A man whose life was changed when a stranger donated him a liver has backed a new campaign to get people talking about organ donation.
The Government has launched a £12million public awareness drive after the Mirror’s successful fight for Max and Keira’s Law.
The NHS-backed initiative starts today ahead of the introduction of an new donation opt-out system next spring.
The Pass It On campaign will run for 12 months and use posters, TV, radio and social media to get the message across that unless you opt out, you have opted in to donate your organs.
The gift of donating organs can have life-changing benefits to others – as Sheffield artist Pete McKee, 53, knows all too well.
In May 2017 Mark Piotr died unexpectedly after a catastrophic brain bleed.
The death of the 48-year-old led to eight transplants after he donated his heart, liver, kidneys, lungs, pancreas, corneas and tissue.
Mark, from Bradford, met his wife Karen, now 50, as teenagers and they married in 1993.
Both were blood donors and signed up to the NHS Organ Donor Register.
Karen says: “Through his selfless act Mark saved and improved the lives of eight people. I knew it’s what he would have wanted.
“I thought of the recipients who would be getting the news that an organ had been found, this brought me hope in my darkest hours.
It made such a difference that I knew he wanted to be a donor. Even though the law is changing, it’s important to talk about your wishes.”
One of the grateful recipients was Sheffield artist Pete who desperately needed a new liver.
He has said: “I will never be able to thank Karen and Mark enough.”
The new campaign aims to show such benefits of organ donation.
Parliamentary Under Secretary Jackie Doyle-Price said: “Far too many people in need of an organ transplant are still dying on a waiting list.
“We hope that Max and Keira’s Law will save hundreds of lives when it comes into effect next year but, until then, it’s vital people understand what the new law means for them.”
The Government hopes the law change will help increase organ donation, and save up to 700 lives a year.
The law, named after Mirror boy Max Johnson, 11, and his nine-year-old heart donor Keira Ball, will mean that in England adults are presumed to have agreed to donate organs unless they opt out.
But it will still be possible for relatives to veto transplants, so it is vital people make their wishes known.
Ms Doyle-Price said: “I want to reassure everyone that choosing to give the gift of life still is, and always will remain, a personal decision. I strongly urge people to talk to their loved ones about their wishes and make their decision clear.”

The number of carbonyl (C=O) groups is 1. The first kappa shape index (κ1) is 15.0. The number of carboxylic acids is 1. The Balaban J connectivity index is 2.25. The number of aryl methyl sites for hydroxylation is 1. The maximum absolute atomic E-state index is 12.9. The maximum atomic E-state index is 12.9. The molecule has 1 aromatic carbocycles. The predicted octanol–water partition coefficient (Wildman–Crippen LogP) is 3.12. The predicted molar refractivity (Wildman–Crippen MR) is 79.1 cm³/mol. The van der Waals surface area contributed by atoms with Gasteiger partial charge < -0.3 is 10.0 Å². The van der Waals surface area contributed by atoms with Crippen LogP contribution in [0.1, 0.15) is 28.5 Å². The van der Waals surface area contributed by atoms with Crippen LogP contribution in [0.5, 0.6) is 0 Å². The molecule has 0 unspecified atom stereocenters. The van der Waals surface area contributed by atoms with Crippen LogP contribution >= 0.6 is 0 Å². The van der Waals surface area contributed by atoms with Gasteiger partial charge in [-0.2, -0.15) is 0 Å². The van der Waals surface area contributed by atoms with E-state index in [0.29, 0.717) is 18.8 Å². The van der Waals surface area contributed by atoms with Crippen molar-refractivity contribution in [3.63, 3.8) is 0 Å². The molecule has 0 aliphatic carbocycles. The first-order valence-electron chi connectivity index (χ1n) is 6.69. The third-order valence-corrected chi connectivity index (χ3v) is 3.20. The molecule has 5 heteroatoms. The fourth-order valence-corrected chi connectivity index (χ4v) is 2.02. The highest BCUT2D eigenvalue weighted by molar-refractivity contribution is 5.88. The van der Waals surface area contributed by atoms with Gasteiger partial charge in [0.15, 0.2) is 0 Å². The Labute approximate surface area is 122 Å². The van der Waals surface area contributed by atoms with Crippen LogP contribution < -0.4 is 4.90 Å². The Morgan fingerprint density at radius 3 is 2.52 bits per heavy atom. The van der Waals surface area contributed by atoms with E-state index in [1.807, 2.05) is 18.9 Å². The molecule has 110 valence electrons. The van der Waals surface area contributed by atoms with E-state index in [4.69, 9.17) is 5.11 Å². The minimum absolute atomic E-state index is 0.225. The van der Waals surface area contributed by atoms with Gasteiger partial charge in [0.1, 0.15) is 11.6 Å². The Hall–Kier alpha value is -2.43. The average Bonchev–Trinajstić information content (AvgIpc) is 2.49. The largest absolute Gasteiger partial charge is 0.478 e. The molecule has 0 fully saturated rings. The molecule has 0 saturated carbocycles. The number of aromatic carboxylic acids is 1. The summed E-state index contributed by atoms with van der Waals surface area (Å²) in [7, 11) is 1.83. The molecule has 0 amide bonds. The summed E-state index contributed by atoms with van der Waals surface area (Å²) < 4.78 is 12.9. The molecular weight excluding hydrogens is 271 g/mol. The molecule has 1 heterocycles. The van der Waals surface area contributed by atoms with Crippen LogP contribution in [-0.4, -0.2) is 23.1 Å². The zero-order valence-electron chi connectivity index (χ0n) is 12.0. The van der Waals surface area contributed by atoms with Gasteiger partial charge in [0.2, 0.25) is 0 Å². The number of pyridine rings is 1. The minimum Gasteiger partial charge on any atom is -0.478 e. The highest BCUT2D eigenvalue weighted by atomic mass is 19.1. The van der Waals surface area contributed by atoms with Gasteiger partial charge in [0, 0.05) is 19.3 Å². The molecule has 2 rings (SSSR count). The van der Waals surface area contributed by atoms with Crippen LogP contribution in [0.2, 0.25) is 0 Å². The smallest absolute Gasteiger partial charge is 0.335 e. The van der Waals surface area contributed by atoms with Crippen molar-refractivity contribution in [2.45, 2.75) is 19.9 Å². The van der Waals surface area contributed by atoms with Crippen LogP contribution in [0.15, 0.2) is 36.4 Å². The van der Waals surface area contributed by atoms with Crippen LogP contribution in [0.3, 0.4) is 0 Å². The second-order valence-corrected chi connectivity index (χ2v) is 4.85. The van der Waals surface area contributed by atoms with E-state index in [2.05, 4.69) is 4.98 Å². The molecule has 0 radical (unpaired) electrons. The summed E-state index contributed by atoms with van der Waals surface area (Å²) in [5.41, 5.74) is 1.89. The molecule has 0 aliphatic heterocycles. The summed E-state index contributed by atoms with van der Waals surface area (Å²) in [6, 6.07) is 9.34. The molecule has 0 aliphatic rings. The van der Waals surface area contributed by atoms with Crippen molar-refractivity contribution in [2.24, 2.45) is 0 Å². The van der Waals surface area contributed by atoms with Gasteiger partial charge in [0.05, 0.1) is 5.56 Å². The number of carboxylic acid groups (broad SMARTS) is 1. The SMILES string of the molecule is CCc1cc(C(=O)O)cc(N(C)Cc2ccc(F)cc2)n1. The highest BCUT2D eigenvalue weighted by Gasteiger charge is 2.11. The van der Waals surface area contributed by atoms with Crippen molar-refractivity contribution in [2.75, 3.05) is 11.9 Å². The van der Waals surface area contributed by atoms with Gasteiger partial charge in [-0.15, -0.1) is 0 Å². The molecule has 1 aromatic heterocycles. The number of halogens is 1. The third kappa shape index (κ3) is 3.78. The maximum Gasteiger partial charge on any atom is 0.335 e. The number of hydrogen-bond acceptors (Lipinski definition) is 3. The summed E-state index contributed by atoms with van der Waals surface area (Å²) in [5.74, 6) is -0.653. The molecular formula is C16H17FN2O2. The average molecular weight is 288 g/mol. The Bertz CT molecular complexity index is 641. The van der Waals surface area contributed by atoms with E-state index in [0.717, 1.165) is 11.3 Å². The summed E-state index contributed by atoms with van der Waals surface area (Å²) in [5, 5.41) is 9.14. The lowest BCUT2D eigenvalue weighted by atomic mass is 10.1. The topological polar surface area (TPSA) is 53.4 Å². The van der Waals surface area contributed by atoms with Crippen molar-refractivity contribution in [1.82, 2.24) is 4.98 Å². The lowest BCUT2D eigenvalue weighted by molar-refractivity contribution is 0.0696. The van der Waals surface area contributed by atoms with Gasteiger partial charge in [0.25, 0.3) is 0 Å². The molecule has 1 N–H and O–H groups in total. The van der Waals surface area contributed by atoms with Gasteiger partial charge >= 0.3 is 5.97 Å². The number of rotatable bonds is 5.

Every day, across the UK, three people who could have benefited from a transplant die due to a lack of donor organs.
While there are 6,000 transplant patients on the waiting list, eight out of 10 people in England say they would definitely donate or would consider donating organs – but only a third have told their family their wishes.
The NHS Blood and Transplant poll found that only 37% of over-16s in England are aware that the law is changing.
Only 21% of 16 to 20-year-olds and 27% of people from black and ethnic minority backgrounds knew of the change. Among over-55s, 50% knew of the change.
The Pass It On campaign features a person holding a balloon in the shape of a heart or other organ. As they release it, another hand takes hold of the string.
Anthony Clarkson, donation director at NHS Blood and Transplant, said: “Organ donation is, and always will be, a precious gift.
“Although the law is changing, it will still be the generosity of individual donors and their families who decide to support organ donation, which will ensure more transplants can happen and more lives can be saved.
“We want everyone to know the law is changing. We want them to make their organ donation decision and to share that decision with family.”
The law will not apply to under-18s, people lacking capacity to understand the law and those who have lived in England for less than a year.
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